He held up the Cuban for Zane to take, and Zane moved to sit beside him, putting the cigar in his mouth. He watched Nick for several more seconds, studying him.
Zane had never paid a lot of attention to Nick, other than briefly deciding he was going to try to like him instead of hit him. He didn’t know him well, even though he was so much like Ty on the surface. He didn’t know his moods, and he couldn’t read him. But even Zane could see Nick wasn’t the same person he’d been in New Orleans.
“Got a response?” Nick asked when he finally looked over at Zane and smiled.
Zane handed him the envelope. “Are you okay?” he asked impulsively.
Nick looked up from folding the letter, his eyebrows jumping. “Why?”
“Well, I mean … you’re here. You’re not in Boston. I know I wasn’t the top person on your list to see, so … are you okay?”
Nick smiled, looking away from Zane to peer out over the city stretching beyond the balcony. Zane had sat up here with Ty many times. It was where Ty liked to come to think, to ponder their cases, to decompress after a stressful day. Nick had obviously been up here enough times to know that if he hadn’t propped the door open, he would have been locked out here by the faulty door.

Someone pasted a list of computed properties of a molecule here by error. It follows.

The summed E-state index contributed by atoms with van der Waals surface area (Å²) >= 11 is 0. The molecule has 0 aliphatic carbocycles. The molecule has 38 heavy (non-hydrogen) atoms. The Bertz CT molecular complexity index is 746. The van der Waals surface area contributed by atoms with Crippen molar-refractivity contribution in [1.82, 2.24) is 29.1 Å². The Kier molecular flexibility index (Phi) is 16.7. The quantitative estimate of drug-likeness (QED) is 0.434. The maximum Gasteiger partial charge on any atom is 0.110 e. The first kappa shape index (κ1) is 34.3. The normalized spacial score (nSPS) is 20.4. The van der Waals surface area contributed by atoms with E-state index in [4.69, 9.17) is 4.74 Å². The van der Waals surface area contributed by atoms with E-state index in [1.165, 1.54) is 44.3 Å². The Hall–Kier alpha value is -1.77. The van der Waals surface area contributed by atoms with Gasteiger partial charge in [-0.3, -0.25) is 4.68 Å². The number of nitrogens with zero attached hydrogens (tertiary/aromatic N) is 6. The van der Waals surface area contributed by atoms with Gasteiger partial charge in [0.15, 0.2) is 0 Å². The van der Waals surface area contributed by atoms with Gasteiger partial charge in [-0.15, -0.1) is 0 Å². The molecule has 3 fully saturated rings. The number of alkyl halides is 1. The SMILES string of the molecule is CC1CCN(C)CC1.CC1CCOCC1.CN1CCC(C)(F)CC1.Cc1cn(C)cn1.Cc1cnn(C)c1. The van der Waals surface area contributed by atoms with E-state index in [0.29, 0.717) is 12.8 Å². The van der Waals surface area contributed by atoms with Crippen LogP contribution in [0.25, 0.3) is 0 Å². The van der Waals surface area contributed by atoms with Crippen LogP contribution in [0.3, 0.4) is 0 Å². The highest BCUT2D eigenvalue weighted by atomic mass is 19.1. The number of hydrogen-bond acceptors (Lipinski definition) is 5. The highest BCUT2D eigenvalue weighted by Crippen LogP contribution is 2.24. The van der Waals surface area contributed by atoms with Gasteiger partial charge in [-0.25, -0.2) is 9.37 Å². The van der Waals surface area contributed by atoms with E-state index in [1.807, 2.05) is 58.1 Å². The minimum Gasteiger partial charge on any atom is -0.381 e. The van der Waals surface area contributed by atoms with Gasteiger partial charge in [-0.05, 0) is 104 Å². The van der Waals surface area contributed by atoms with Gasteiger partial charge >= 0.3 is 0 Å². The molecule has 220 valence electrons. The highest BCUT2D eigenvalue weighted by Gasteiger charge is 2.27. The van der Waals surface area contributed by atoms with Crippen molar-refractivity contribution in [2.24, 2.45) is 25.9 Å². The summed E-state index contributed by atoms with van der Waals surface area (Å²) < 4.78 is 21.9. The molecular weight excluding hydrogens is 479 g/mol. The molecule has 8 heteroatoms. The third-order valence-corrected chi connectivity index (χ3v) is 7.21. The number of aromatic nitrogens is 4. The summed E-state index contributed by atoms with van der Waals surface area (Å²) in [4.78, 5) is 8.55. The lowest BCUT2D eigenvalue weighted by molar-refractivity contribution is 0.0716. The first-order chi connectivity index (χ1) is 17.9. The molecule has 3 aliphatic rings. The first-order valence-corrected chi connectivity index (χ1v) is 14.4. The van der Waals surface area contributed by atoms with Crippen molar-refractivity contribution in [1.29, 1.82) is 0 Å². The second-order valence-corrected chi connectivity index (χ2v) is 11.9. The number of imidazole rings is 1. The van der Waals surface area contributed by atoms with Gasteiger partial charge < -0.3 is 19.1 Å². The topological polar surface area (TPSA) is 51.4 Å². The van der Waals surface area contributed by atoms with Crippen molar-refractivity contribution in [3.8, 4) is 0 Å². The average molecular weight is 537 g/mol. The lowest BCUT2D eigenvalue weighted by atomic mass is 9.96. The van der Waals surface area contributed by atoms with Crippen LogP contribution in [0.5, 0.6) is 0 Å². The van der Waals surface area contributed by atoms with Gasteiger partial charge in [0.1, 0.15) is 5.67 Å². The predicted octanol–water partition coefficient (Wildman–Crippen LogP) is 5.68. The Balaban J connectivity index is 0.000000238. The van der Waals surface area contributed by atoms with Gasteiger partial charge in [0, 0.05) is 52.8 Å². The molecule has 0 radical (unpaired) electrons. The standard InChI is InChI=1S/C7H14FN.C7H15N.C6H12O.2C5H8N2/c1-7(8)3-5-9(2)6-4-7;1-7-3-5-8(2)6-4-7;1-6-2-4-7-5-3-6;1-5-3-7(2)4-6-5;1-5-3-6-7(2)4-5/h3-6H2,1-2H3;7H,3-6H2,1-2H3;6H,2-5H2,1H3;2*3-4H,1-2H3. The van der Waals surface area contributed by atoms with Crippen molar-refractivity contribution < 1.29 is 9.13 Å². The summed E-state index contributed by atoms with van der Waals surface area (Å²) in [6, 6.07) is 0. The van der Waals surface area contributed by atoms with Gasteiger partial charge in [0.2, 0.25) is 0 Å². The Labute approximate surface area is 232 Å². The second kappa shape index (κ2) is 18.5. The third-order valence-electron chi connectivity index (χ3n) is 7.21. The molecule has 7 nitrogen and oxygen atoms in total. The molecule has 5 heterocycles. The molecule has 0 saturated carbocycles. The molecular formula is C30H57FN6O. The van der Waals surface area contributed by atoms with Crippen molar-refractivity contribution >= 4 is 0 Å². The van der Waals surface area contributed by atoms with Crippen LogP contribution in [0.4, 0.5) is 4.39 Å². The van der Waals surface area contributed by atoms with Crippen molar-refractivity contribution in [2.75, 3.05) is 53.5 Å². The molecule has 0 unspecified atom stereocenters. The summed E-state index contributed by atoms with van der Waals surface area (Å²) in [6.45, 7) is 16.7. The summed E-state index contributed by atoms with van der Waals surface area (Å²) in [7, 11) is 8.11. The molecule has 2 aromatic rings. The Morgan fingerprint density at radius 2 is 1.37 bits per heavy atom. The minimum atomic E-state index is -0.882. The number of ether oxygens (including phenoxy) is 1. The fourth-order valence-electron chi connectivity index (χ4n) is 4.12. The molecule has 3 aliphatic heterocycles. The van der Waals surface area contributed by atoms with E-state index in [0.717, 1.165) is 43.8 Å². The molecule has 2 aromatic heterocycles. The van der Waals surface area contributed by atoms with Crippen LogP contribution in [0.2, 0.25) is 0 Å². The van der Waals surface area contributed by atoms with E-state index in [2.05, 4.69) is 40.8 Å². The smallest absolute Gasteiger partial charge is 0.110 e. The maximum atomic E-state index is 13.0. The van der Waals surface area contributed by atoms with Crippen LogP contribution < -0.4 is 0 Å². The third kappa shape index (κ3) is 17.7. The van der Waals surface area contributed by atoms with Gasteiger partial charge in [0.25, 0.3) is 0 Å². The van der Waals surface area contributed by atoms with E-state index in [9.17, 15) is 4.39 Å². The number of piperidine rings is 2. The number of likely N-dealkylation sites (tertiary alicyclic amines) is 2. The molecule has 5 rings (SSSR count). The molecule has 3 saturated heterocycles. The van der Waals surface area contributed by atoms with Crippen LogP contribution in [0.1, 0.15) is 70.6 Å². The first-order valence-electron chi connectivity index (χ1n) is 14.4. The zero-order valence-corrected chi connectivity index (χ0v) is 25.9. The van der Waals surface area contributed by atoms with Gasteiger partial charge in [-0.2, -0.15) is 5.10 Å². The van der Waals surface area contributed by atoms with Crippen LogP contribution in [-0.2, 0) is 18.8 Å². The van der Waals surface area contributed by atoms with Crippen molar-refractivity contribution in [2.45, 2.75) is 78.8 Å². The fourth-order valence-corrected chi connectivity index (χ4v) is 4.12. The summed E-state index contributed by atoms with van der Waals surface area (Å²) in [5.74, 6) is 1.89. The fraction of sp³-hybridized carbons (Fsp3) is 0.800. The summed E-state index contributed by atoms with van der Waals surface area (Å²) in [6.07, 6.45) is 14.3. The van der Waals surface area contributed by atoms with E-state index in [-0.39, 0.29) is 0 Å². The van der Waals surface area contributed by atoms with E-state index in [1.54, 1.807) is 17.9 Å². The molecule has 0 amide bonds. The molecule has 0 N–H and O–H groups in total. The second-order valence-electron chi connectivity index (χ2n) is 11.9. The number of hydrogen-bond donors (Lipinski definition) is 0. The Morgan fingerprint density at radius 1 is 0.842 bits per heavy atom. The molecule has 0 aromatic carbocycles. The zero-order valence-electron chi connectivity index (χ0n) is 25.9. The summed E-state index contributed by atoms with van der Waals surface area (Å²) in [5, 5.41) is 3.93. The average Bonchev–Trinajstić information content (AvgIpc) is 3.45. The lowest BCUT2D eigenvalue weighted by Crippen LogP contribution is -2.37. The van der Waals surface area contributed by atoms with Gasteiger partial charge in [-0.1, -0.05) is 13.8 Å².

“I’m not okay,” he finally said, his voice so soft and hoarse that Zane had to lean closer to hear.
Zane held his breath, waiting for Nick to elaborate. Nick remained silent, though.
“O’Flaherty,” Zane finally whispered.
Nick looked down, licking his lips. “I never thanked you for what you did.”
“Ty is my best friend,” Nick said. “He’s been the most constant thing I’ve had in my life. I know if you had forced him to choose between us, he would have chosen you. And he should have,” Nick added quickly with a glance at Zane. “Thank you for not making him choose.”
Zane had to take a few seconds to gather his thoughts as Nick met his gaze with striking green eyes. He finally found his voice. “I’m glad I didn’t. It would have killed him.”
They sat in silence, staring at each other for several more moments. Zane didn’t feel awkward about it, and the moment didn’t feel especially heavy or fraught. Nick had a way of making him feel at ease despite their rocky start, and Zane had to wonder if that was why he and Ty had remained so close for so long. Nick was the rock to Ty’s hurricane. He was impervious to Ty’s moods. It was like his superpower.